Drawing on more than 200 indicators, Opportunity360 helps provide answers to key questions facing those committed to improving communities and does so at the census tract level. To what extent do people in a given place have access to the resources, institutions, and services that create opportunity? How do residents fare in five categories fundamental to well-being: housing stability, education, economic security, health and well-being, and mobility?

The suite of tools and resources in the platform provides a comprehensive view into a neighborhood, enabling partners in urban development to work from common knowledge.  With this insight, they will be better positioned to transform cities by creating collaborative solutions, by making smart investments, and by facilitating a strategic, asset-building approach to community development. The ability of Opportunity360 to collect and compare data over time can help us better understand how our systems and policies affect the outcomes of low-income people.

As investors, philanthropists, planners, researchers, developers, and advocates, we must do more to create collaborative, cross-sector solutions that incorporate people, places and systems. By informing our work with multisector data and the knowledge of peers in other fields, Opportunity360 can help urban innovators offer more thoughtful solutions to our shared challenges and build stronger, more resilient communities.

Discussion

Leave your comment below, or reply to others.

Please note that this comment section is for thoughtful, on-topic discussions. Admin approval is required for all comments. Your comment may be edited if it contains grammatical errors. Low effort, self-promotional, or impolite comments will be deleted.

0 Comments

Submit a Comment

Your email address will not be published. Required fields are marked *

This site uses Akismet to reduce spam. Learn how your comment data is processed.

Read more from the Meeting of the Minds Blog

Spotlighting innovations in urban sustainability and connected technology

Rethinking Coastal Property in an Era of Climate Change

Rethinking Coastal Property in an Era of Climate Change

The country has provided hundreds of billions of dollars to recover from recent coastal storms but done little to rethink the existing policies and programs that contribute to coastal property losses, or to define new measures that account for the new realities of more damaging storms and rising sea levels.

A key first step toward smarter policies is to improve disclosure of risk associated with coastal properties. This will require better mapping of areas at risk of both storms and rising seas. National standards are needed for disclosure of coastal flood risk prior to sale. Lenders and supporting agencies need to evaluate and disclose coastal flood risk.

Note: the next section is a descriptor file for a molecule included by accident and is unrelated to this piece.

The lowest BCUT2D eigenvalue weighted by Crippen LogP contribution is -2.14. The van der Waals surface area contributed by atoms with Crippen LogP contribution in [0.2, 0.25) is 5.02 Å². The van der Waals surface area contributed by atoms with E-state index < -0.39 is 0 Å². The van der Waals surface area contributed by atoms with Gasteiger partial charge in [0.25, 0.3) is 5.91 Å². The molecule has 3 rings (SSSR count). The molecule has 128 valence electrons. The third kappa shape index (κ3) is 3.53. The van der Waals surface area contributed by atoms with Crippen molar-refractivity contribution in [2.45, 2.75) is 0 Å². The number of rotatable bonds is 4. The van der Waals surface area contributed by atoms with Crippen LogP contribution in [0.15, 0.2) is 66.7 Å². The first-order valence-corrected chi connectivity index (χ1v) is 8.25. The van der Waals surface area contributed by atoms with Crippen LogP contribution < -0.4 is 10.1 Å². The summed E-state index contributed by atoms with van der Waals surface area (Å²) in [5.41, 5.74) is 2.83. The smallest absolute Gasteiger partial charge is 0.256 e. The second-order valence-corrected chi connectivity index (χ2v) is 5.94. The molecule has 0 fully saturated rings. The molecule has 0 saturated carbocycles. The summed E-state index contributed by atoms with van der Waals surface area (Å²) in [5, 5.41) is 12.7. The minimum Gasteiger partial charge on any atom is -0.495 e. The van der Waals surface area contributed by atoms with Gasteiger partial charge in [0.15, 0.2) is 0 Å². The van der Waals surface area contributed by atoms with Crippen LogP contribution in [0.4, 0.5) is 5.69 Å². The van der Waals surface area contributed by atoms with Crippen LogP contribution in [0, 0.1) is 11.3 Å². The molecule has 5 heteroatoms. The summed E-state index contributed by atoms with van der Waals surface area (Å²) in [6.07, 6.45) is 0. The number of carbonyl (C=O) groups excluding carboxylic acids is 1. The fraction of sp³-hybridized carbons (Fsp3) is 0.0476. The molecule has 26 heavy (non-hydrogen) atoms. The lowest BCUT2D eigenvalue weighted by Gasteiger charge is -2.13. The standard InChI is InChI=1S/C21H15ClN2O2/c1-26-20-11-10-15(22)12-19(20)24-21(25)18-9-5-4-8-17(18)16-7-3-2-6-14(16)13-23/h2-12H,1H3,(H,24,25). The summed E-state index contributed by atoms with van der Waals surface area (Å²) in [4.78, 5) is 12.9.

How Cities Can Engage with Mobility as a Service

How Cities Can Engage with Mobility as a Service

By incorporating multiple transport modes into a single application, users can benefit from personalised services which recognise individual mobility needs, easier transactions and payments, and dynamic journey management and planning.

A fully comprehensive MaaS offering could mean the ownership of private vehicles is no longer necessary for people. As mobility needs begin to be provided by a range of services through a single platform, usership could replace ownership.

The potential of MaaS has been recognised around the world. In the UK, the government has included MaaS within its transport strategy. An expert committee of Members of Parliament concluded that MaaS has the “potential to transform how people travel” by boosting public transport, reducing congestion, and improving air quality.

Four Cornerstones for Integrating Water and Energy Systems

Four Cornerstones for Integrating Water and Energy Systems

The water-energy nexus is not new. The concept that our water and energy systems are reliant on each other is sometimes paired with a third issue, like food security or public health. This can make it more relevant to our daily lives. Despite a basic understanding of resource interdependencies, city and utility leaders still allow planning and implementation processes to remain predominately separate. A common local scenario finds the water utility facing system upkeep alone, the energy utility not considering other utility issues or city goals as they operate, and city leaders generally focused on more visibly troublesome urban systems, like housing or transportation.

Join OurEmail List

Join OurEmail List

The Meeting of the Minds email list includes tens of thousands of urban practitioners, city leaders, heads of agencies, CEOs, executive directors, start-ups, decision makers, and budget holders. Keep up-to-date with the future of sustainable, equitable, connected cities by joining this list.

 

You have Successfully Subscribed!

Share This